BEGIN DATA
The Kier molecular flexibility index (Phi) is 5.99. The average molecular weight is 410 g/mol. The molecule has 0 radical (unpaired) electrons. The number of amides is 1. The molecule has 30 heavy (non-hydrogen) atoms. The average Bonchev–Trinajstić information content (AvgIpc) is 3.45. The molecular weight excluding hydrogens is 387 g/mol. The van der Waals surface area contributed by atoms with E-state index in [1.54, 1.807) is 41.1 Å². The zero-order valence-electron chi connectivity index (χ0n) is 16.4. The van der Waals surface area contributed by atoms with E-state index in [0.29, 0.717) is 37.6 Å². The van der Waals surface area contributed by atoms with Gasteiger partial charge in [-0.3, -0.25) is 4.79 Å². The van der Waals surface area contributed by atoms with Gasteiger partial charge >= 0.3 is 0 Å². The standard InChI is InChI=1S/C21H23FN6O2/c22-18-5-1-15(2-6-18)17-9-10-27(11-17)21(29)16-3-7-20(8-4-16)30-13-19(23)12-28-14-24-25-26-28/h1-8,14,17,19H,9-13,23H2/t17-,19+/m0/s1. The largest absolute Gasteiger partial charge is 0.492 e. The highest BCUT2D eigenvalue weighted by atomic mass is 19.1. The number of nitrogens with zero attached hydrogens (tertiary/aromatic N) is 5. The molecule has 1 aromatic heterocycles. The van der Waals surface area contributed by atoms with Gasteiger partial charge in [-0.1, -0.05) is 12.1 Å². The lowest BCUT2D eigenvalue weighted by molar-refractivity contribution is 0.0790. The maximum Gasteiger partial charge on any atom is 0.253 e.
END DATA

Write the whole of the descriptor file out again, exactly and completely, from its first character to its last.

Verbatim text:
The Kier molecular flexibility index (Phi) is 5.99. The average molecular weight is 410 g/mol. The molecule has 0 radical (unpaired) electrons. The number of amides is 1. The molecule has 30 heavy (non-hydrogen) atoms. The average Bonchev–Trinajstić information content (AvgIpc) is 3.45. The molecular weight excluding hydrogens is 387 g/mol. The van der Waals surface area contributed by atoms with E-state index in [1.54, 1.807) is 41.1 Å². The zero-order valence-electron chi connectivity index (χ0n) is 16.4. The van der Waals surface area contributed by atoms with E-state index in [0.29, 0.717) is 37.6 Å². The van der Waals surface area contributed by atoms with Gasteiger partial charge in [-0.3, -0.25) is 4.79 Å². The van der Waals surface area contributed by atoms with Gasteiger partial charge >= 0.3 is 0 Å². The standard InChI is InChI=1S/C21H23FN6O2/c22-18-5-1-15(2-6-18)17-9-10-27(11-17)21(29)16-3-7-20(8-4-16)30-13-19(23)12-28-14-24-25-26-28/h1-8,14,17,19H,9-13,23H2/t17-,19+/m0/s1. The largest absolute Gasteiger partial charge is 0.492 e. The highest BCUT2D eigenvalue weighted by atomic mass is 19.1. The number of nitrogens with zero attached hydrogens (tertiary/aromatic N) is 5. The molecule has 1 aromatic heterocycles. The van der Waals surface area contributed by atoms with Gasteiger partial charge in [-0.1, -0.05) is 12.1 Å². The lowest BCUT2D eigenvalue weighted by molar-refractivity contribution is 0.0790. The maximum Gasteiger partial charge on any atom is 0.253 e.